The Government’s consultation report on Public Libraries - Empower, Inform, Enrich - has been published by the DCMS. This was to have been a review of the public library service but Margaret Hodge decided to turn it into a consultation exercise. Sir Humphrey would, no doubt, explain that this is the best way for a government to get rid of something they are not very interested in.
Its an odd document in many ways. It begins with 29 individual essays by authors, from Dame Lynne Brindley of the British Library to Darcy Willson-Rymer of Starbucks UK. Each author gives their own view of the future for public libraries so it is a diverse picture - but one that gives plenty of opportunity for debate. This is followed by a set of 23 consultation questions. The deadline for responses is the 26th January.
Some common themes do emerge. One, highlighted by Margaret Hodge, is the need to look at the governance of libraries. It could be argued that what is wrong with public libraries is not how they are run but what they do (or don't do) but the two are entwined. One idea is that some library authorities should combine to deliver library services in certain areas. The model of the five Library and Education Boards in Northern Ireland combining to form a single NI Library service is mentioned. John Hicks says that Councils should be encouraged to form joint services, to create joint trusts and to invite joint bids from the private sector. He suggests that the metropolitan areas have too many small services. "For example, London could be reduced to five services (inner and four outer London services) jointly provided by boroughs working together". Bob McKee says "A system delivered by 151 separate Public Library Authorities in England is inherently inefficient".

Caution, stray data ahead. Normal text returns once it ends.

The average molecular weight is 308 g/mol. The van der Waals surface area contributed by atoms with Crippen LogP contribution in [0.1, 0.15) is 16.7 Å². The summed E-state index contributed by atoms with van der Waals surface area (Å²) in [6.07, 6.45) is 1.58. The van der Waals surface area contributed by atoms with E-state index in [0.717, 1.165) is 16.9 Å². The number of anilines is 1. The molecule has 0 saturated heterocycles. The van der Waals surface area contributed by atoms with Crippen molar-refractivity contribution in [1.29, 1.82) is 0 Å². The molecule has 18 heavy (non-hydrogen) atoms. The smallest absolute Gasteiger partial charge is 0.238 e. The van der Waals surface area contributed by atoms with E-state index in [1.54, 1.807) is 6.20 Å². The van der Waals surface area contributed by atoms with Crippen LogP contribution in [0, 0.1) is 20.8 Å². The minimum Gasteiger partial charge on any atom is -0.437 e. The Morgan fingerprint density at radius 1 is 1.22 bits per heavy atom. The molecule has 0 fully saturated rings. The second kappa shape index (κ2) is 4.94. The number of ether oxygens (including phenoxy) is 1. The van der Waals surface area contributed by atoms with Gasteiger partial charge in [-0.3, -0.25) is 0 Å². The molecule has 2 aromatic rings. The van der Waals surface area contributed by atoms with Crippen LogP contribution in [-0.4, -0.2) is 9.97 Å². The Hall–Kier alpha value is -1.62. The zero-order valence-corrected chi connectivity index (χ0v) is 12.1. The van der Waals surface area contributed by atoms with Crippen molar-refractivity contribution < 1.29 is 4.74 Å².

Equal attention is given to the need for public libraries to respond to the new digital environment. Professor David Nicholas is quite pessimistic:
"For a much-loved information institution, public libraries, to face possible melt-down in an information age, when information has never ever been so important, is unpardonable and something we should all be ashamed of. Yet it will happen because nobody seems to understand the need to look at the big picture and that the tail (the digital) now wags the dog".
Public librarians, especially the leaders of the profession, come in for criticism. Nicky Parker asks "What about the library leaders? Have we taken our eye off the ball? Have we slipped back into Lazy Town? Is our management style more David Brent than Alan Sugar?" and adds "Are we Tomorrow’s World or Antique’s Roadshow? "
Anyone can respond to this report. I hope that people don't get distracted by responding directly to the views expressed in the essays (even that libraries would be better if they served Starbucks coffee). That is not the point. This could be, should be, an opportunity to shape the public library service for the future. The Government might fail to take this forward but we must not fail to articulate our vision and listen to the needs of our users.